Before discussing Havyard’s history and business segments, let’s review the company’s history in brief. Havyard was founded in 1999 in Norway and got its start building platform service vessels for the North Sea’s active offshore drilling market. Over time, the company expanded into various other types of specialty vessels and built up a world-wide clientele. Havyard has expanded beyond the oil and gas industry and now designs and manufactures ships for the fishing and aquaculture and offshore wind farm industries. The company expects these new markets to offer great growth potential. Havyard notes that most fish consumption is likely to increase substantially as the world’s population continues to increase and wild fisheries remain in danger of over-harvesting. Offshore windmills will only become more common and economical as wind technology improves and the world’s energy needs increase. Today, Havyard bills itself as a ship technology company focused on “Improving Life At Sea.” Havyard’s self-identification as a technology company is not mere marketing puffery; fully half the company’s operating income is earned by its ship and systems design segments.

Here’s an example of Havyard’s output. The Lewek Inspector is a 110 meter inspection, maintenance and repair vessel designed for fuel efficiency and maneuverability in rough conditions. It was delivered to Forland Shipping in late 2013.

Havyard has four operating segments. The largest by far is the “Ship Technology” segment, responsible for the actual construction of the company’s vessels. Havyard’s hulls are manufactured under oversight by a partner in Turkey, then tested and finished in Norway. This segment is responsible for the large majority of Havyard’s revenues, but only about half its operating income. Havyard’s “technological” segments, “Power & Systems” and “Design & Solutions” accounted for just 20% of the company’s 2013 revenues, but contributed 52% of operating income. The final segment, “Fish Handling & Refrigeration” is a newcomer. Havyard made its initial investment in this segment in 2012. Fish Handling & Refrigeration accounted for 14% of 2013 revenues, but scarcely contributed to operating income. While this segment currently does not provide much in the way of earnings, Havyard considers it a strategic segment with good growth potential. The chart below breaks out Havyard’s 2013 results by segment. The figures diverge slightly from the company’s financial statements due to slight differences in presentation methods and are shown in millions NOK.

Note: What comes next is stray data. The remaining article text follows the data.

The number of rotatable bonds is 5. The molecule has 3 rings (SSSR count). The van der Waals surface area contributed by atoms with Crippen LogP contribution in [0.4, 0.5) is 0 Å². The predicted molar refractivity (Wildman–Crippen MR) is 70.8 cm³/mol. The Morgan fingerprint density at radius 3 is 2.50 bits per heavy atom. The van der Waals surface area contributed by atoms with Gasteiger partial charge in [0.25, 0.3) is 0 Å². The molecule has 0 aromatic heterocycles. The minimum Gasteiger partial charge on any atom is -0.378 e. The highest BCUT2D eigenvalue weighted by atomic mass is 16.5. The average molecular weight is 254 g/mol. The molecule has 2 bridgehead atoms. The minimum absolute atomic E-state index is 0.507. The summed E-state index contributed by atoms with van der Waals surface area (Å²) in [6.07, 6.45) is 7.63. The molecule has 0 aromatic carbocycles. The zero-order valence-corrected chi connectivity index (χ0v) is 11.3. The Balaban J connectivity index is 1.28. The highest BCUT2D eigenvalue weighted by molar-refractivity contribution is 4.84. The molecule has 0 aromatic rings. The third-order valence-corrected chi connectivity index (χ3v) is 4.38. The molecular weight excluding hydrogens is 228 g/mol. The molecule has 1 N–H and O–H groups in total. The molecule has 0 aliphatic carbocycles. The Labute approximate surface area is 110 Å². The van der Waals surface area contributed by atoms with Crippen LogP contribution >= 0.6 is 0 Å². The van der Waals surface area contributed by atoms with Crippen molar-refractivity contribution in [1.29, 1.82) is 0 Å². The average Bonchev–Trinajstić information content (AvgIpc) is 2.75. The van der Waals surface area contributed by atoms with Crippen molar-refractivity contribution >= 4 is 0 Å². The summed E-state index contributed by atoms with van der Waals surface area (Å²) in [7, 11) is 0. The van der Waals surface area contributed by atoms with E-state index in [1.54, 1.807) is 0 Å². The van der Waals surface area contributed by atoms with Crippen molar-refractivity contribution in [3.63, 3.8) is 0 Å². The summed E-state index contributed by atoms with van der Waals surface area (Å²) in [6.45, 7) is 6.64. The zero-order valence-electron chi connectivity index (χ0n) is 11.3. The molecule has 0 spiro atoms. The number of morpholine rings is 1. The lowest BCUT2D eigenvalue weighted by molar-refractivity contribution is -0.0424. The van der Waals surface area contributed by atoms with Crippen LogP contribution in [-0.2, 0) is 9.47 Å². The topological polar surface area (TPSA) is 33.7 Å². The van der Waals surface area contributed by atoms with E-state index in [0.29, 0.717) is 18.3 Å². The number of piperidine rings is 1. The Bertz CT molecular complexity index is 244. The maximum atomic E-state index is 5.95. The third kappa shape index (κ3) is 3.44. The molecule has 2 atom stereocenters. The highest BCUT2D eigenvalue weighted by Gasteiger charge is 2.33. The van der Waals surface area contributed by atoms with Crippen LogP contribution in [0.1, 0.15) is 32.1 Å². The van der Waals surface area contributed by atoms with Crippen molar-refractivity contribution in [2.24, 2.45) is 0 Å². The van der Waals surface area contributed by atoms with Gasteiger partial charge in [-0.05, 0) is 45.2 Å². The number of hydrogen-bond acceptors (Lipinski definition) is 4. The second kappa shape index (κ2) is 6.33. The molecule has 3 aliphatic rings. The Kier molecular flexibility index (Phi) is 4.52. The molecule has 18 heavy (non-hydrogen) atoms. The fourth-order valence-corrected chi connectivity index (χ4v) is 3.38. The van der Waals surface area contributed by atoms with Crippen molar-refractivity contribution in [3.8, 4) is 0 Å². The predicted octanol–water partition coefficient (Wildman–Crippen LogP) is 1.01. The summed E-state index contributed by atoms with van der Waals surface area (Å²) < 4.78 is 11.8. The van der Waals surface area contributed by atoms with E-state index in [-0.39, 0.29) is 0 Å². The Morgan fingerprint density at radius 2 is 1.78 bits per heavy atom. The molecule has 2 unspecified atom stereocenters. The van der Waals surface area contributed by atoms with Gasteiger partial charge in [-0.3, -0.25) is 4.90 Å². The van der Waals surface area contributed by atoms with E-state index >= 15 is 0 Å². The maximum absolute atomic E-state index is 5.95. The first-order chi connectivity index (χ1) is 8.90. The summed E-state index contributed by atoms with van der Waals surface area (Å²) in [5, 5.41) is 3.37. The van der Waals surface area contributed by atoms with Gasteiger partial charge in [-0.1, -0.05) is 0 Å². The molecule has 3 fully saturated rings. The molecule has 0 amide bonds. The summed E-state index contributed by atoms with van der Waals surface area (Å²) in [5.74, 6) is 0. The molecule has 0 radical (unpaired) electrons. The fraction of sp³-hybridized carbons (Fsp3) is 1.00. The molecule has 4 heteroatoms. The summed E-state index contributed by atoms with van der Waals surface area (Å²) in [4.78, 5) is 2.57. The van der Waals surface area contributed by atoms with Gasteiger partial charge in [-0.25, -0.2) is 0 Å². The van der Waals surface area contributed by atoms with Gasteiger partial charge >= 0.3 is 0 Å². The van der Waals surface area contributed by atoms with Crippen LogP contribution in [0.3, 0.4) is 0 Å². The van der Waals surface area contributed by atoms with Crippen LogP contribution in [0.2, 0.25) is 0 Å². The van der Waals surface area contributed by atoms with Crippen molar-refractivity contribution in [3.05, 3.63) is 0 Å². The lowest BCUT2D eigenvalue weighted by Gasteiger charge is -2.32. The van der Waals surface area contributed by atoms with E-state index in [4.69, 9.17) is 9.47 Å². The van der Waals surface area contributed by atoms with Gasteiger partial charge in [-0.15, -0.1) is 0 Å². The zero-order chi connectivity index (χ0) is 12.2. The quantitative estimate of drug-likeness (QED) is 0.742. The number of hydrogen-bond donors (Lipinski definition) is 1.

Havyard’s 2013 results were off somewhat from 2012, even though revenues increased substantially due to the acquisition of the fish handling and refrigeration segment. The company attributes the decline in margins and earnings to the expense of developing and producing product prototypes, though I suspect the company also willingly sacrificed some margin to win contracts that allowed it to expand into new industries. Perhaps not a bad long-term strategy, even if short-term results suffer. Nonetheless, the company remains solidly profitable. Management expressed satisfaction with results for 2013 and the first quarter of 2014, noting successes in attracting first-time customers and in delivering new vessel models on time and on budget. Financial results for the trailing four quarters through Q1 2014 as well as for 2013 and 2012 are presented below.



Havyard’s balance sheet is healthy, with plenty of liquidity and net debt less than trailing EBITDA. Pinning down Havyard’s exact net debt is somewhat subjective due to the presence of substantial investments in associates. As of the end of 2013, Havyard listed a total of NOK 422.7 million in loans to and investments in associated companies, plus NOK 133.2 million unrestricted cash against total debt of NOK 295.2 million for net cash and securities of NOK 260.6 million. Assuming the level of restricted cash remained constant from the end of 2013, Havyard now has unrestricted cash of NOK 50.5 million after deducting dividends payable. The graphic below sets out the various assets and liabilities that go into estimating Havyard’s net cash and securities positions. “Other Non-Current Receivables” is Havyard’s term for long-term interest-bearing loans to asociates, the terms of which are set out in note 20 of the annual report. At quarter-end, Havyard had net cash and securities of NOK 34.4 million.


At a recent trade price of NOK 32.00, Havyard’s valuation is enticing. The NOK 721.0 million market capitalization, combined with a positive net cash and securities position, yields an EV/EBITDA ratio of just 3.7 and an EV/EBIT ratio only slightly higher at 4.1. The company is cheap on an earnings basis as well at only 5.6 times trailing net income.


These ratios are simply too low for a conservatively-financed, asset-light company with good prospects. I expect some raised eyebrows at my characterization of a shipbuilder as “asset light,” but you can check the financial statements to see for yourself. Depreciation accounts for less than 1% of Havyard’s annual revenues, an astonishingly low figure for an industrial company. In 2013, Havyard managed EBIT of NOK 180.6 million on average invested capital of only NOK 474.3 million, a 38.1% EBIT/Invested Capital figure. Havyard accomplishes this feat by outsourcing the capital intensive part of its manufacturing process, hull-building, to other companies.